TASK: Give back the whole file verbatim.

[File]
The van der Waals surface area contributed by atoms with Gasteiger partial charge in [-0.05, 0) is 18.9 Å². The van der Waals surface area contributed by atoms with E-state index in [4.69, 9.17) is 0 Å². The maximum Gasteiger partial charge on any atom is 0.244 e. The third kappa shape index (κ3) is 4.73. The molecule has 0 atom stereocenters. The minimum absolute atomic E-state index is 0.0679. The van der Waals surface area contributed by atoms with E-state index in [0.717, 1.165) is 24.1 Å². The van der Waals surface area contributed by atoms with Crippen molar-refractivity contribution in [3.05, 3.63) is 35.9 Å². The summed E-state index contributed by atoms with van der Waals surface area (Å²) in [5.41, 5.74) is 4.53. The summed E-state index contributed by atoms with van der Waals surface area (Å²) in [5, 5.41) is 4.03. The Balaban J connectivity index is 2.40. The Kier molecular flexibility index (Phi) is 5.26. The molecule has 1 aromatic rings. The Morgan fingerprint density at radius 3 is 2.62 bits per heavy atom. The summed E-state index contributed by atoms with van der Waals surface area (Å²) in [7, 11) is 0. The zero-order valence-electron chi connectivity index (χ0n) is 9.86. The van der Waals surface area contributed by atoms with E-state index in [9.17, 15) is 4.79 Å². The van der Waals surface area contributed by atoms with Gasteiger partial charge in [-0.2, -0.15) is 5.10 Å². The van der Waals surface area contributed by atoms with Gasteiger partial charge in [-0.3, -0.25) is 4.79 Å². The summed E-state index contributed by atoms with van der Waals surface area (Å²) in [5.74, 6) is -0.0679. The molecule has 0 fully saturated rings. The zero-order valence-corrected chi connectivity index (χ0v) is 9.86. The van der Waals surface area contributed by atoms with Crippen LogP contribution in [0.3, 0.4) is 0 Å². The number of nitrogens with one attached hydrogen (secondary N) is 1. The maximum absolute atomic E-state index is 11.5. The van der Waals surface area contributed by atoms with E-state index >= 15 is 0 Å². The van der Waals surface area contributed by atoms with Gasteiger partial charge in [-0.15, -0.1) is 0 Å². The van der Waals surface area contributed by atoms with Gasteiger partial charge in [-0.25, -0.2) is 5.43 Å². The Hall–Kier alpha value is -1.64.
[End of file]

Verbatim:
The van der Waals surface area contributed by atoms with Gasteiger partial charge in [-0.05, 0) is 18.9 Å². The van der Waals surface area contributed by atoms with E-state index in [4.69, 9.17) is 0 Å². The maximum Gasteiger partial charge on any atom is 0.244 e. The third kappa shape index (κ3) is 4.73. The molecule has 0 atom stereocenters. The minimum absolute atomic E-state index is 0.0679. The van der Waals surface area contributed by atoms with E-state index in [0.717, 1.165) is 24.1 Å². The van der Waals surface area contributed by atoms with Crippen molar-refractivity contribution in [3.05, 3.63) is 35.9 Å². The summed E-state index contributed by atoms with van der Waals surface area (Å²) in [5.41, 5.74) is 4.53. The summed E-state index contributed by atoms with van der Waals surface area (Å²) in [5, 5.41) is 4.03. The Balaban J connectivity index is 2.40. The Kier molecular flexibility index (Phi) is 5.26. The molecule has 1 aromatic rings. The Morgan fingerprint density at radius 3 is 2.62 bits per heavy atom. The summed E-state index contributed by atoms with van der Waals surface area (Å²) in [7, 11) is 0. The zero-order valence-electron chi connectivity index (χ0n) is 9.86. The van der Waals surface area contributed by atoms with E-state index in [9.17, 15) is 4.79 Å². The van der Waals surface area contributed by atoms with Gasteiger partial charge in [-0.2, -0.15) is 5.10 Å². The van der Waals surface area contributed by atoms with Gasteiger partial charge in [-0.3, -0.25) is 4.79 Å². The summed E-state index contributed by atoms with van der Waals surface area (Å²) in [5.74, 6) is -0.0679. The molecule has 0 fully saturated rings. The zero-order valence-corrected chi connectivity index (χ0v) is 9.86. The van der Waals surface area contributed by atoms with Crippen LogP contribution in [0.3, 0.4) is 0 Å². The number of nitrogens with one attached hydrogen (secondary N) is 1. The maximum absolute atomic E-state index is 11.5. The van der Waals surface area contributed by atoms with E-state index >= 15 is 0 Å². The van der Waals surface area contributed by atoms with Gasteiger partial charge in [-0.15, -0.1) is 0 Å². The van der Waals surface area contributed by atoms with Gasteiger partial charge in [-0.25, -0.2) is 5.43 Å². The Hall–Kier alpha value is -1.64.